Frilled Lizard (Chlamydosaurus kingii) — the brightest and most mysterious representative of the agamas. At the moment of excitement, in anticipation of enemies, fleeing from danger, the frilled lizard inflates a part of the body, to which it owes its name. A cloak or collar of a very bizarre shape resembles an open parachute. Outwardly, representatives of frilled lizards are similar to their prehistoric ancestors of Triceratops, who lived 68 million years ago on the lands of North America.
Origin of the species and description
The frilled lizard belongs to the chordate type, reptile class, scaly order. Frilled lizards are the most unusual representative of the agamas, which include 54 genera in the family, living in the territories of South-Eastern Europe, Asia, Africa and Australia. These are butterfly agamas, spiketails, sailing, Australian-New Guinean forest dragons, flying dragons, forest and comb forest dragons. People have noticed that agama lizards resemble dragons. But in fact, the frilled lizard is very similar to prehistoric herbivorous dinosaurs.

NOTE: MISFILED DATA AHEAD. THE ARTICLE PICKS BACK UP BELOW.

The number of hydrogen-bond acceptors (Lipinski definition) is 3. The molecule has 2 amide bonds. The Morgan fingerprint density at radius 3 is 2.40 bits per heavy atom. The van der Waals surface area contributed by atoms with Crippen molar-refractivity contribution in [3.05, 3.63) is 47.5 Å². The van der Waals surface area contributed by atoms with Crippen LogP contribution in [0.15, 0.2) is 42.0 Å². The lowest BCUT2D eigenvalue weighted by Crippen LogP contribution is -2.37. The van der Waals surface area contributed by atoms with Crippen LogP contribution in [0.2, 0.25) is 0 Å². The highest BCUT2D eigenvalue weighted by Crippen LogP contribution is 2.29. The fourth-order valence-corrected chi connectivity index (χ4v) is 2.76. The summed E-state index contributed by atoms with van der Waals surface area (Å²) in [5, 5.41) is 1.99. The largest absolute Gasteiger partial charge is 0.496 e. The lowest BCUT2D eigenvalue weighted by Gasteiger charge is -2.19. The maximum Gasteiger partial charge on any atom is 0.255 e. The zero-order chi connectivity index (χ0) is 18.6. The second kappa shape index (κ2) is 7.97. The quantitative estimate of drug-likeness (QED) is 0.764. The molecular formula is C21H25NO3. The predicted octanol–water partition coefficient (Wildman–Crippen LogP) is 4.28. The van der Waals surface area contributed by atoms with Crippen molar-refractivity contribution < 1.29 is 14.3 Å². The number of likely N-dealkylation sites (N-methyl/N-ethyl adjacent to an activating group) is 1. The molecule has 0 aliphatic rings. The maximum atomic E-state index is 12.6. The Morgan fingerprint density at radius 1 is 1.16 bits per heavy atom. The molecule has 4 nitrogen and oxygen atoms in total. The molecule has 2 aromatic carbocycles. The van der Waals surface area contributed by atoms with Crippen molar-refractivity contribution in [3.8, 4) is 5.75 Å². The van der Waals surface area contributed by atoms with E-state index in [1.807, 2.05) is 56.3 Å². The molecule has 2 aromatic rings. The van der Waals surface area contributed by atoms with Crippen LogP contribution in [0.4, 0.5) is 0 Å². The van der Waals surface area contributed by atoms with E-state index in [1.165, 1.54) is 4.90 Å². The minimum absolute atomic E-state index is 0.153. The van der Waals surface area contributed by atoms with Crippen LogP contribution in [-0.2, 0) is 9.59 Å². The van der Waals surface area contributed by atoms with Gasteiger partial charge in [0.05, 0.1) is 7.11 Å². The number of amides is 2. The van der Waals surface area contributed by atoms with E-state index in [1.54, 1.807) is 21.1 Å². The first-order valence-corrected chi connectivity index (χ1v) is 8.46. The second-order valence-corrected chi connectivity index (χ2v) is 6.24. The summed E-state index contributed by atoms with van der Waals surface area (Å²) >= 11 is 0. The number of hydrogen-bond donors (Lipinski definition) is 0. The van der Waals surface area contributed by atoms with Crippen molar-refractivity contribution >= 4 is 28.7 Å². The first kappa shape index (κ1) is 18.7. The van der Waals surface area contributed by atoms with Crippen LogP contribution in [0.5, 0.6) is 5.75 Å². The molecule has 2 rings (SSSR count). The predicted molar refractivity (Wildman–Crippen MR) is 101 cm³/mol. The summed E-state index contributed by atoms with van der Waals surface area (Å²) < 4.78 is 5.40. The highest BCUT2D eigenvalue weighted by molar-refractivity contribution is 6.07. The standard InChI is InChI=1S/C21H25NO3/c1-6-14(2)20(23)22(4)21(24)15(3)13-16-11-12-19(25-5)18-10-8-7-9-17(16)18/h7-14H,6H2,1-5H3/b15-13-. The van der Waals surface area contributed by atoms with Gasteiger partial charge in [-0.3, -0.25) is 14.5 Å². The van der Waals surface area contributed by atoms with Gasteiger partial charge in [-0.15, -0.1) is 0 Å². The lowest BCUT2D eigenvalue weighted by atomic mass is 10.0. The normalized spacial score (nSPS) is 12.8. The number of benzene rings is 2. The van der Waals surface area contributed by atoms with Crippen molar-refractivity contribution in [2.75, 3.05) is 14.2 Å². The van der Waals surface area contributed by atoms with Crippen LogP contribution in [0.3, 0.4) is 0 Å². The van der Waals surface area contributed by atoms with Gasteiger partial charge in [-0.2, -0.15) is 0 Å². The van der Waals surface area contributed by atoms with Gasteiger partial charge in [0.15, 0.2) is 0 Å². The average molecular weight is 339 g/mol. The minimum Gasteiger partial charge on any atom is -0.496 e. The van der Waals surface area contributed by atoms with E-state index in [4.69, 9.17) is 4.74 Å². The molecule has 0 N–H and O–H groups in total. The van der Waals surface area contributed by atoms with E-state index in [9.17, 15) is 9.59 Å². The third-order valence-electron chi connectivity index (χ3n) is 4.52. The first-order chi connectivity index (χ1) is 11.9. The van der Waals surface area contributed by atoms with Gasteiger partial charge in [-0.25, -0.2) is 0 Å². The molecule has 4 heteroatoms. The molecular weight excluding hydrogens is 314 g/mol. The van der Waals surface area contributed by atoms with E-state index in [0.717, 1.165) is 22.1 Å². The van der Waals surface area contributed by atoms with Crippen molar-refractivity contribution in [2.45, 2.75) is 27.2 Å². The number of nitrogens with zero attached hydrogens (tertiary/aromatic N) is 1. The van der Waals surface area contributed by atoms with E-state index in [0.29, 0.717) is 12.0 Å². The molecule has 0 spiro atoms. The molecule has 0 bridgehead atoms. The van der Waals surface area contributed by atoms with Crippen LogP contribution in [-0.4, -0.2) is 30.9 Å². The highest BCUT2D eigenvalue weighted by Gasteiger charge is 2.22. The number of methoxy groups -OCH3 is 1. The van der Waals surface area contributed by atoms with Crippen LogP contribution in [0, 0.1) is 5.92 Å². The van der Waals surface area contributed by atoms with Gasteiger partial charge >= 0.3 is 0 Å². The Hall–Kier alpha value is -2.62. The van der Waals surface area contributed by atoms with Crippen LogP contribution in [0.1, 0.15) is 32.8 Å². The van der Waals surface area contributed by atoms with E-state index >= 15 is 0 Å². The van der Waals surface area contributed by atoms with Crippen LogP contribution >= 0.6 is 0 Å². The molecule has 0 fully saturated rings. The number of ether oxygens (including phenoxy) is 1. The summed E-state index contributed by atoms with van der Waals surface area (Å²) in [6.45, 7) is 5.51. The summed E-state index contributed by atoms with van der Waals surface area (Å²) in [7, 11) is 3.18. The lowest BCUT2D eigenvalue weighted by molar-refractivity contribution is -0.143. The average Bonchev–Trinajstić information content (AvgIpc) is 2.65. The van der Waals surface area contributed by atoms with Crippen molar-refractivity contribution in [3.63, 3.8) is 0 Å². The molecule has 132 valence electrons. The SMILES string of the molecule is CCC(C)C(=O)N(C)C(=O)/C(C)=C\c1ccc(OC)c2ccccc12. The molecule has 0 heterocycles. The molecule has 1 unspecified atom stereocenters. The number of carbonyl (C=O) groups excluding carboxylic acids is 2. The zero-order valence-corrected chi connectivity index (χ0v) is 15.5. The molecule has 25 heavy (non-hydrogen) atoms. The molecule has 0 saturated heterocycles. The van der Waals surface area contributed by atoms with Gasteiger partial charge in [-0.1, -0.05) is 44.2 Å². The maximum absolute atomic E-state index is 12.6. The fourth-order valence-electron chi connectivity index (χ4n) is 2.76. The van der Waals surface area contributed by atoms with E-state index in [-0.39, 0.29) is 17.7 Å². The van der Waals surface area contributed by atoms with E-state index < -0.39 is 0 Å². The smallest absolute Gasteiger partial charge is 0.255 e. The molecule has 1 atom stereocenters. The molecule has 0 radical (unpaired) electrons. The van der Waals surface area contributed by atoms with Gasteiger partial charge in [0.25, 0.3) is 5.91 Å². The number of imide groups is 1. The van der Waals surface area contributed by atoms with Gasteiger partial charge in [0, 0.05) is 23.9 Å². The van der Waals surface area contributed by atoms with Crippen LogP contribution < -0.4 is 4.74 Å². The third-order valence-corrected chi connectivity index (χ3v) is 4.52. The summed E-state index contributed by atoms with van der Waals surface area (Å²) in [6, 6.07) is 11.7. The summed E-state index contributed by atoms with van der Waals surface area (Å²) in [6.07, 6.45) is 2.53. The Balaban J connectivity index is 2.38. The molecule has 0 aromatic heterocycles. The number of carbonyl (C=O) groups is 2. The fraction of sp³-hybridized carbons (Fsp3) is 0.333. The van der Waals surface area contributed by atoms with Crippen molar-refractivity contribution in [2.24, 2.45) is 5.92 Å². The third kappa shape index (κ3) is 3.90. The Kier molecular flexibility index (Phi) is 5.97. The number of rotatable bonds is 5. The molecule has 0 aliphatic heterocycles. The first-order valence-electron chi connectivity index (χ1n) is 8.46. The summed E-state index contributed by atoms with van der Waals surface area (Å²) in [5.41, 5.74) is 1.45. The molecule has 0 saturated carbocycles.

Video: Frilled lizard
Reptiles are the most ancient animals on earth. Their ancestors lived along water bodies and were practically tied to them. This is explained by. that the process of reproduction was closely connected with water. Over time, they managed to break away from the water. In the process of evolution, reptiles managed to protect themselves from drying out of the skin and developed lungs.